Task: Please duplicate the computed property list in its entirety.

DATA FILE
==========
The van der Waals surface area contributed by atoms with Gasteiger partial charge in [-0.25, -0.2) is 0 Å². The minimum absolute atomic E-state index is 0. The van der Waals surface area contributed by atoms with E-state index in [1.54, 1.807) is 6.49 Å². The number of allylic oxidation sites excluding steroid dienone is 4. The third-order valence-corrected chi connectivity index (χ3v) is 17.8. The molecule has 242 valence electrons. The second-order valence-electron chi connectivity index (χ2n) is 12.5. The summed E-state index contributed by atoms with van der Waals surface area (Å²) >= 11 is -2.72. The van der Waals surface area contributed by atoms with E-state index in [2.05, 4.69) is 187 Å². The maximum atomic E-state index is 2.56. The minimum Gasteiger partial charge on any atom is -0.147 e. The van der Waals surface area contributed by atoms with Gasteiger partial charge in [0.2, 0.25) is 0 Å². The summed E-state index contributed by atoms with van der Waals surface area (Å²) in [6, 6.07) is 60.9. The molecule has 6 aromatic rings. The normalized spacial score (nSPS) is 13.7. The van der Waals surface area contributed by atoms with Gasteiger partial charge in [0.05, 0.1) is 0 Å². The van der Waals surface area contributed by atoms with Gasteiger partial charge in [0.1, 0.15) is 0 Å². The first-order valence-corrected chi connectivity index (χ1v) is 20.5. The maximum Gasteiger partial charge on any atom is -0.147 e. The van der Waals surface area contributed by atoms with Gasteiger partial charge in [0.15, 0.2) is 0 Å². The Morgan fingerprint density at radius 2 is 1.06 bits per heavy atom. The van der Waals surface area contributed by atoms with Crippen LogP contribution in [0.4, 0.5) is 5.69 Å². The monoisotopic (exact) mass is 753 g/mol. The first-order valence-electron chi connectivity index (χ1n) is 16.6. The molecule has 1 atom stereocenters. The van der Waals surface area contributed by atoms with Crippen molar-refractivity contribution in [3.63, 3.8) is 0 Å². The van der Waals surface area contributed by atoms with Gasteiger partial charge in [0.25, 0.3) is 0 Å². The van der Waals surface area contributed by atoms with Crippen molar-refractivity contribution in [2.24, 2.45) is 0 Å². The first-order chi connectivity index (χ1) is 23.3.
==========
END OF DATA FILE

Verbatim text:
The van der Waals surface area contributed by atoms with Gasteiger partial charge in [-0.25, -0.2) is 0 Å². The minimum absolute atomic E-state index is 0. The van der Waals surface area contributed by atoms with E-state index in [1.54, 1.807) is 6.49 Å². The number of allylic oxidation sites excluding steroid dienone is 4. The third-order valence-corrected chi connectivity index (χ3v) is 17.8. The molecule has 242 valence electrons. The second-order valence-electron chi connectivity index (χ2n) is 12.5. The summed E-state index contributed by atoms with van der Waals surface area (Å²) >= 11 is -2.72. The van der Waals surface area contributed by atoms with E-state index in [2.05, 4.69) is 187 Å². The maximum atomic E-state index is 2.56. The minimum Gasteiger partial charge on any atom is -0.147 e. The van der Waals surface area contributed by atoms with Gasteiger partial charge in [0.2, 0.25) is 0 Å². The summed E-state index contributed by atoms with van der Waals surface area (Å²) in [6, 6.07) is 60.9. The molecule has 6 aromatic rings. The normalized spacial score (nSPS) is 13.7. The van der Waals surface area contributed by atoms with Gasteiger partial charge in [0.05, 0.1) is 0 Å². The van der Waals surface area contributed by atoms with Gasteiger partial charge in [0.1, 0.15) is 0 Å². The first-order valence-corrected chi connectivity index (χ1v) is 20.5. The maximum Gasteiger partial charge on any atom is -0.147 e. The van der Waals surface area contributed by atoms with Gasteiger partial charge in [0.15, 0.2) is 0 Å². The Morgan fingerprint density at radius 2 is 1.06 bits per heavy atom. The van der Waals surface area contributed by atoms with Crippen LogP contribution in [0.4, 0.5) is 5.69 Å². The monoisotopic (exact) mass is 753 g/mol. The first-order valence-electron chi connectivity index (χ1n) is 16.6. The molecule has 1 atom stereocenters. The van der Waals surface area contributed by atoms with Crippen molar-refractivity contribution in [3.63, 3.8) is 0 Å². The van der Waals surface area contributed by atoms with Gasteiger partial charge in [0.25, 0.3) is 0 Å². The van der Waals surface area contributed by atoms with Crippen molar-refractivity contribution in [2.24, 2.45) is 0 Å². The first-order chi connectivity index (χ1) is 23.3.